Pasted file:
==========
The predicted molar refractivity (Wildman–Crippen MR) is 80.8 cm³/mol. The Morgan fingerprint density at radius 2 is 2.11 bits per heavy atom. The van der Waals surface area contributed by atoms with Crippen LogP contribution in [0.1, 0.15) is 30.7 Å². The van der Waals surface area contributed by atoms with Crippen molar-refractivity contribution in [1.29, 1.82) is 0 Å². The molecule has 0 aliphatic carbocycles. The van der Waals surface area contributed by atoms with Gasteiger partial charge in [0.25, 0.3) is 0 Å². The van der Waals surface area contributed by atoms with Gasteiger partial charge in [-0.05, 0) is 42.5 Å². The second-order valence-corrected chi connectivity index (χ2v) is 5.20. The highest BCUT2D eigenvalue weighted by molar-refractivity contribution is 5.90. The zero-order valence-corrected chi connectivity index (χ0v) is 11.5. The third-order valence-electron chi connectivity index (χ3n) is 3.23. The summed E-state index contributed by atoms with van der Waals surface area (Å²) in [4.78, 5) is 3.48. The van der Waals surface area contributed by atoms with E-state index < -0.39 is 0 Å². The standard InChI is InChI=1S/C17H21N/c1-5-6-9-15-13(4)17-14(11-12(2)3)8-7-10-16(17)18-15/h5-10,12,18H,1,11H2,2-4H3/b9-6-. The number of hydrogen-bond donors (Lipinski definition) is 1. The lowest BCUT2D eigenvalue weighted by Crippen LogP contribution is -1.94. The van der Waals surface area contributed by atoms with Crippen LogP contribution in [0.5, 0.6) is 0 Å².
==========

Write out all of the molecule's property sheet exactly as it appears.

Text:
The predicted molar refractivity (Wildman–Crippen MR) is 80.8 cm³/mol. The Morgan fingerprint density at radius 2 is 2.11 bits per heavy atom. The van der Waals surface area contributed by atoms with Crippen LogP contribution in [0.1, 0.15) is 30.7 Å². The van der Waals surface area contributed by atoms with Crippen molar-refractivity contribution in [1.29, 1.82) is 0 Å². The molecule has 0 aliphatic carbocycles. The van der Waals surface area contributed by atoms with Gasteiger partial charge in [0.25, 0.3) is 0 Å². The van der Waals surface area contributed by atoms with Gasteiger partial charge in [-0.05, 0) is 42.5 Å². The second-order valence-corrected chi connectivity index (χ2v) is 5.20. The highest BCUT2D eigenvalue weighted by molar-refractivity contribution is 5.90. The zero-order valence-corrected chi connectivity index (χ0v) is 11.5. The third-order valence-electron chi connectivity index (χ3n) is 3.23. The summed E-state index contributed by atoms with van der Waals surface area (Å²) in [4.78, 5) is 3.48. The van der Waals surface area contributed by atoms with E-state index < -0.39 is 0 Å². The standard InChI is InChI=1S/C17H21N/c1-5-6-9-15-13(4)17-14(11-12(2)3)8-7-10-16(17)18-15/h5-10,12,18H,1,11H2,2-4H3/b9-6-. The number of hydrogen-bond donors (Lipinski definition) is 1. The lowest BCUT2D eigenvalue weighted by Crippen LogP contribution is -1.94. The van der Waals surface area contributed by atoms with Crippen LogP contribution in [0.5, 0.6) is 0 Å².